Carrie - Stephen King It’s that time of year again, the sometimes-lovely month of October, and it’s time for my annual visit to Uncle Stevie (this is not a euphemism for anything). Right now, I am just immersing myself in Needful Things, one of his doorstop mid-nineties masterpieces. But, with all the anti-bullying bru-ha-ha going on in the news right now, it feels appropriate to go back and talk about the book that cemented my annual tradition.

I first read Carrie as a freshman in high school, and afterward I went on a Stephen King bender; that’s how much I loved it. High school really is the perfect time to encounter this book for the first time. Carrie takes the average high school experience of misery and loneliness and ups the ante to near apocalyptic levels; after reading this, my high school experience felt like a warm and fuzzy trip to Disneyland.

Carrie White is a sad, lonely girl with a terrible home life and no one to turn to. Her mother is a religious fanatic and certifiable lunatic. The kids and teachers at school, with a very few exceptions, range from monstrously cruel to blindly apathetic. The events of the opening scene alone would scar most people for life, and Carrie is even less prepared than most to face the horror of adolescence.

King takes an excellent tactic with this book--which was his first published--and weaves the supernatural/unnamed elements of horror with the even more disturbing psychological horrors of being a teenager. Carrie has a special gift ( she has telekinetic powers), and her abilities are integral to her development, and intensely horrifying once you see where the narrative is taking her. King tells the story with a highly effective combination of methods, interspersing the traditional storytelling with fictional primary source documents recording the “phenomenon” of Carrie White and the ensuing tragedy (this is a horror book, so I don’t consider this warning a spoiler). Carrie’s tale becomes the beginning of a much larger, untold story that affects all of society both scientifically and psychologically. Well, maybe not entirely untold, if you’ve read Firestarter.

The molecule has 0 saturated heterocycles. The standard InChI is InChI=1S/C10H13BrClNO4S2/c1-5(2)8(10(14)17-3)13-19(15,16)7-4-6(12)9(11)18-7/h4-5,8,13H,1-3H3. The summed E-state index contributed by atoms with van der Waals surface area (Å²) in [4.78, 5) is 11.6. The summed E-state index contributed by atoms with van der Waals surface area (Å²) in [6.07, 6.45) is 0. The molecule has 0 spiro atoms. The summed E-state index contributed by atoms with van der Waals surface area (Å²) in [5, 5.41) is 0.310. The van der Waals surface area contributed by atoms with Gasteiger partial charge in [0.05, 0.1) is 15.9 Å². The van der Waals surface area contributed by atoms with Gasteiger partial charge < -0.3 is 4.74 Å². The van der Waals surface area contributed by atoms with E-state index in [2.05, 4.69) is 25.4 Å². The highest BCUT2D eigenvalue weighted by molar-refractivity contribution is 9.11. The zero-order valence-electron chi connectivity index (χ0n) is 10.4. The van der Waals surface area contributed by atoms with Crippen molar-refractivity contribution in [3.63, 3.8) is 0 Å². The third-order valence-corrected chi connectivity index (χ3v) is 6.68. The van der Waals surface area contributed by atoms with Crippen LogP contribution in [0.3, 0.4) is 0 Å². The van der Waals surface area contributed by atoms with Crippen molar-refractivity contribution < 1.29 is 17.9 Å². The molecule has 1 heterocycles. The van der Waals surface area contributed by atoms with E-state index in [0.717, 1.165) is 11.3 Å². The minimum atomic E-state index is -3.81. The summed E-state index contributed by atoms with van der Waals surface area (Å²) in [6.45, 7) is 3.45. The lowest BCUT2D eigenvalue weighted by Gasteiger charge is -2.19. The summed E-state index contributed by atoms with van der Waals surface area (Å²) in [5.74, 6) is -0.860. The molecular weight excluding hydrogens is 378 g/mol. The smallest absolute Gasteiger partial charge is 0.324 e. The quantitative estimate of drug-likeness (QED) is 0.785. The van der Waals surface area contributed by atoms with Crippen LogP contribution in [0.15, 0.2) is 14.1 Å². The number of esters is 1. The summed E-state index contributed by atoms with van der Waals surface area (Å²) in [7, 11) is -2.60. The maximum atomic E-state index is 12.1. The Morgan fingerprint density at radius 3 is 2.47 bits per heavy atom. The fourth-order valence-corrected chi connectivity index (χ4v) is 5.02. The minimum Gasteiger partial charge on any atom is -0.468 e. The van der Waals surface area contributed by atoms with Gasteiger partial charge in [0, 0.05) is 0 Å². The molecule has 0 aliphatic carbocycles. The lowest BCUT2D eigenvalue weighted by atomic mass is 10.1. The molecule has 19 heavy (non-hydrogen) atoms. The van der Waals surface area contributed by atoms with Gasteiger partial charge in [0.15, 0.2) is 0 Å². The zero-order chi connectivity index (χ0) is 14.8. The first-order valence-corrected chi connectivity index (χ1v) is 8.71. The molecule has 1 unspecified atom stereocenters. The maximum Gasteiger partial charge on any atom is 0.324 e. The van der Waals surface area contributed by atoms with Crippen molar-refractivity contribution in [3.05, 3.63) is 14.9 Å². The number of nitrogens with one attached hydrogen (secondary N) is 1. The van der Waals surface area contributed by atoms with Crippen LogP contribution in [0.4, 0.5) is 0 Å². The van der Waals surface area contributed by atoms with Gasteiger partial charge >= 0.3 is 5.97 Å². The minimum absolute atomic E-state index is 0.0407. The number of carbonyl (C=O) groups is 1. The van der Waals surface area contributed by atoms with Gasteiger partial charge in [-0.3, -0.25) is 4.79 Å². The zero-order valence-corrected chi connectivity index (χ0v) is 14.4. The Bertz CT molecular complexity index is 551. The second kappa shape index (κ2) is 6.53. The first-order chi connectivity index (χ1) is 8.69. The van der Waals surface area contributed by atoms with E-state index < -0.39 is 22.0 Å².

As readers, we know from the very beginning that Carrie’s story will not end well; the tale is mostly flashbacks and analysis of events with heavy foreshadowing of calamity. However, this knowledge doesn’t keep us from dreading the outcome and hoping that we might be mistaken. Carrie is so obviously the underdog, and so pitiably lovable, that it is just as heartbreaking as it is frightening to watch the end events unfold.

As a horror novel, or just as a novel in general, Carrie is a great read, both powerful and enjoyable. A substantial amount of story is packed into a scant 200+ pages, and the tension builds to a powerful crescendo. Though I don’t think the book was ever intended as an anti-bullying polemic, I do think those who suffer at the hands of bullies could glean some amount of (slightly disturbing) comfort from this book. However, it is the bullies that should be reading it; I don’t know if I’ve ever read a book that more clearly delineates the disastrous consequences of persecuting others. You can make all the after-school specials you want, but if you really want to teach someone not to be a bully, give them a copy of this book.

(In some ways, I think Carrie is a better version of a story King told under the name Richard Bachman, Rage, in which a deranged teenager holds his class hostage at gunpoint. Carrie covers similar themes, with much more power and originality.)